The Power of Compassion

I do not believe that compassion is inherent to us as human beings, but rather something that has to be cultivated over time. From my experience, compassion is one of the biggest healers there is, and far bigger than many of the challenges each of us face. Some would argue it is bigger than all of it.

How do you define compassion? I believe it is defined by our ability to put ourselves in someone else’s shoes. Something about someone else’s experience resonates with us, and therefore with our own experience. This doesn’t mean I know what it is like to be someone else, only that I strive to understand to the best of my ability. We are all in it together, and as a person on this earth, you have either experienced loss, or you are going to.

I do not have to have the exact experience as someone else to practice the art of compassionate presence, and if I can put myself in someone else’s shoes, I had better be able to do that for myself.

Many of my clients understand the value of putting compassion into practice. We cannot only deepen relationships with others, as those around us feel our care and our desire to understand, but we can also deepen with ourselves, as we connect to our own stories without self-judgement.

Carrie, a patient of mine, talked about how she used to take everything personally. She felt that even the smallest slight was a personal attack from not only close friends, but also from people she didn’t even know. Examples ranged from a friend showing up fifteen minutes late to dinner, to a stranger cutting her off on the freeway. Although these types of interactions were annoying, they were far from being the personal attacks she so often described to me in our sessions. However, based on her previous experience, it made sense as to why she perceived these interactions as unsafe, or threatening.

Carrie had been bullied in school as a child, and emotionally abused by both of her parents for several years while growing up. She had memories of being taunted on the playground blended with memories of being ridiculed, put down, and criticized mercilessly by her parents at the same time. Although she was an adult now, safe, capable of setting boundaries, and had a great circle of support, it seemed as if her childhood lens had never fully changed. She continued to feel like other people were always out to get her, and seemed to always be waiting for the next shoe to drop. Knowing that this had caused pain for her, and in her relationships, we discussed how compassion could help her change the way she viewed the world, along with her place in it.

As we talked about the importance of compassion, she began to soften. She not only started the practice outwardly, but also started to practice having compassion for herself. Usually a harder practice, self-compassion required her to go gently, to forgive herself when she slipped back into old habits, and to also remind herself that her struggle was the result of childhood adversity. She changed her lens, and was even able to take compassion back to her childhood as she talked about her parents having grown up in abusive alcoholic homes as a way to understand their behavior, and to find compassion for why they treated her so poorly.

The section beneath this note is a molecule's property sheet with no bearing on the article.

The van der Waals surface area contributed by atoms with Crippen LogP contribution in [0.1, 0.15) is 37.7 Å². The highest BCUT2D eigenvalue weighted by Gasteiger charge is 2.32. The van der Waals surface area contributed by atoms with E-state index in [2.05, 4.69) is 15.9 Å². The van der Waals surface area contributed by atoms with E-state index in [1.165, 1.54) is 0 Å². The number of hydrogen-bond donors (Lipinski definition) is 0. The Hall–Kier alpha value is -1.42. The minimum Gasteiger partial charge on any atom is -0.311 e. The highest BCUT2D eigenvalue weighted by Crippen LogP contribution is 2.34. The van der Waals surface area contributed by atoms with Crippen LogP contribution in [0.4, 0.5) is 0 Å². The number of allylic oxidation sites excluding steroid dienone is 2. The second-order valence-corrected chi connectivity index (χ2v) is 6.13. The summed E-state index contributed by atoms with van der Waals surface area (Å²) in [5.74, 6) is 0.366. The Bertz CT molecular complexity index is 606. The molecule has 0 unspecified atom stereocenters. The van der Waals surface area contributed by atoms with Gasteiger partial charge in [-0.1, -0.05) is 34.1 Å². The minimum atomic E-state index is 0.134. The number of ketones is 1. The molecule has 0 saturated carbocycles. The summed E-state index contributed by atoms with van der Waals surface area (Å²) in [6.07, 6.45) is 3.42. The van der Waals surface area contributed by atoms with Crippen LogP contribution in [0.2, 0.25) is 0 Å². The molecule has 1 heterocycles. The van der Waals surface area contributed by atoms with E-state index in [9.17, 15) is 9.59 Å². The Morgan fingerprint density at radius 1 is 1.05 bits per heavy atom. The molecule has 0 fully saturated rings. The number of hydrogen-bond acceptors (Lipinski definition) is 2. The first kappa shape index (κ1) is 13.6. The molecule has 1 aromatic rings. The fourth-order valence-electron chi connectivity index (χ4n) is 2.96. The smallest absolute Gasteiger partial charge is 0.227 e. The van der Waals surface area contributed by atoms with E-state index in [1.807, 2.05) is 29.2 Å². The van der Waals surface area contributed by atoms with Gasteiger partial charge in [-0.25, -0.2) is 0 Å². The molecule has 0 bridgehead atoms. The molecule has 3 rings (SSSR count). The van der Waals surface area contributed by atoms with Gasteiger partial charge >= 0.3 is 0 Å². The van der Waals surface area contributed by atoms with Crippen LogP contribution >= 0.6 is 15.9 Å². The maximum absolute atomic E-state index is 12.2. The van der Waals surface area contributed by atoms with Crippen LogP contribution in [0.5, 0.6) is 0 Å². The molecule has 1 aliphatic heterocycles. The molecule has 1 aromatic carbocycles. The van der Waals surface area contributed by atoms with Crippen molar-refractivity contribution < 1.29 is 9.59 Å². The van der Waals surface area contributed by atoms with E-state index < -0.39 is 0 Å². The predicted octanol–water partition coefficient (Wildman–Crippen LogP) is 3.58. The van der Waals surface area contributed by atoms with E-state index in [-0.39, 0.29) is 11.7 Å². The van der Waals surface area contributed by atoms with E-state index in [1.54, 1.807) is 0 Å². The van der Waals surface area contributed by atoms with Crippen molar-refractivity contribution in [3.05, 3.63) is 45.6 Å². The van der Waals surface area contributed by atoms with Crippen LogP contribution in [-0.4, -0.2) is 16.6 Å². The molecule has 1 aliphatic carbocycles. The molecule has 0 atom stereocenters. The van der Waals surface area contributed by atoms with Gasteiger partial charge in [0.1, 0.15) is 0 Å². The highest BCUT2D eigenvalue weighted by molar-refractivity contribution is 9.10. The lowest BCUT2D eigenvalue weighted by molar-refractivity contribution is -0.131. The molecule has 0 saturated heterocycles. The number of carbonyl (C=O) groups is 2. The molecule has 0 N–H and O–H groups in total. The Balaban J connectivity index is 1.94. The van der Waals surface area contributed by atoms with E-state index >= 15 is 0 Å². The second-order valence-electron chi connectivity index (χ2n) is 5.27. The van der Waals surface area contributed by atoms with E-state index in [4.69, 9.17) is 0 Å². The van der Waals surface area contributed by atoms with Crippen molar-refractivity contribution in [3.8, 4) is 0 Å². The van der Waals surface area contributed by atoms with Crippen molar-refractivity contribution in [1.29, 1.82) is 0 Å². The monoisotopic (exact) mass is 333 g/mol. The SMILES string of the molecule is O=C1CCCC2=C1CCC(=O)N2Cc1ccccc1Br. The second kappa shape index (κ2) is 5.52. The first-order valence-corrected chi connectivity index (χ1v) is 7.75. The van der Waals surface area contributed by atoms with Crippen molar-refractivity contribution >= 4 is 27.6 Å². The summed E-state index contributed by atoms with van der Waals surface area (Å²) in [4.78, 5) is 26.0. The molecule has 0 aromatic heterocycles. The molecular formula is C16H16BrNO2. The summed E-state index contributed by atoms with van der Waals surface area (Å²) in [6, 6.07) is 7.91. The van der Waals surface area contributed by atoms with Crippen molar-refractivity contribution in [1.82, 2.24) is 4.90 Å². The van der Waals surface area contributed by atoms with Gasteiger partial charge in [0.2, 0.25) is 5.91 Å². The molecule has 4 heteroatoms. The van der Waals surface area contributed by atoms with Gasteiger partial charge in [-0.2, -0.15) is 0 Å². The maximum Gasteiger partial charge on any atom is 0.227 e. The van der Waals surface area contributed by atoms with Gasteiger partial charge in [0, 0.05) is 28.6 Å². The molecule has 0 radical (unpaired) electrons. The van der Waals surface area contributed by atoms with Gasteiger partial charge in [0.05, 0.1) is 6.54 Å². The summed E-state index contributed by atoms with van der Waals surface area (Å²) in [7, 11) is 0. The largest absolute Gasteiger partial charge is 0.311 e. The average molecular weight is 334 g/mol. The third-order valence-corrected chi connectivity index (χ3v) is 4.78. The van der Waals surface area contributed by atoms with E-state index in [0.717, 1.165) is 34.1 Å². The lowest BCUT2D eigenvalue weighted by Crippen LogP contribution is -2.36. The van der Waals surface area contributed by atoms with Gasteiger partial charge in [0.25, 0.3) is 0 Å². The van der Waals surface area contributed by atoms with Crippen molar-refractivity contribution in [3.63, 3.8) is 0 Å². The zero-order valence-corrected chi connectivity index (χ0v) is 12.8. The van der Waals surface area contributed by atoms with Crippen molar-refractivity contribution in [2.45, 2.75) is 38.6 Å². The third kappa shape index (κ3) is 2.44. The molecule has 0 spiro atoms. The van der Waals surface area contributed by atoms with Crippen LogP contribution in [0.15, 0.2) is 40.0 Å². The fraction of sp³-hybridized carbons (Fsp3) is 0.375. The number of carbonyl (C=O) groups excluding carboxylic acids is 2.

When interacting with others, she became curious about those around her. She worked to find proof that people were attacking her, and she began to come up short again and again as she played detective. She began to realize that even when she felt someone was upset, that most of the time, whatever was going on actually had nothing to do with her.

Her compassion practice had allowed her to stretch. Focusing on others instead of herself allowed her to let down defenses, deepen relationships, and communicate care to others and to herself.

Compassion brings expansion to every experience. Certainly not the only healer, but absolutely one of the more powerful ones. You cannot be open, and closed at the same time. Expand out.

Clear Reflections

  • How do you define compassion?
  • How do you practice compassion for others? For you?
  • How can you stay curious about other’s experience? About yours?
  • How could compassion practice help you become more resilient?
  • How do you expand out?

Speak Your Mind

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3333 S. Wadsworth Blvd.
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12835 East Arapahoe Road
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Denver, CO. 80218

kimjohancen@yahoo.com
(970) 946-8737

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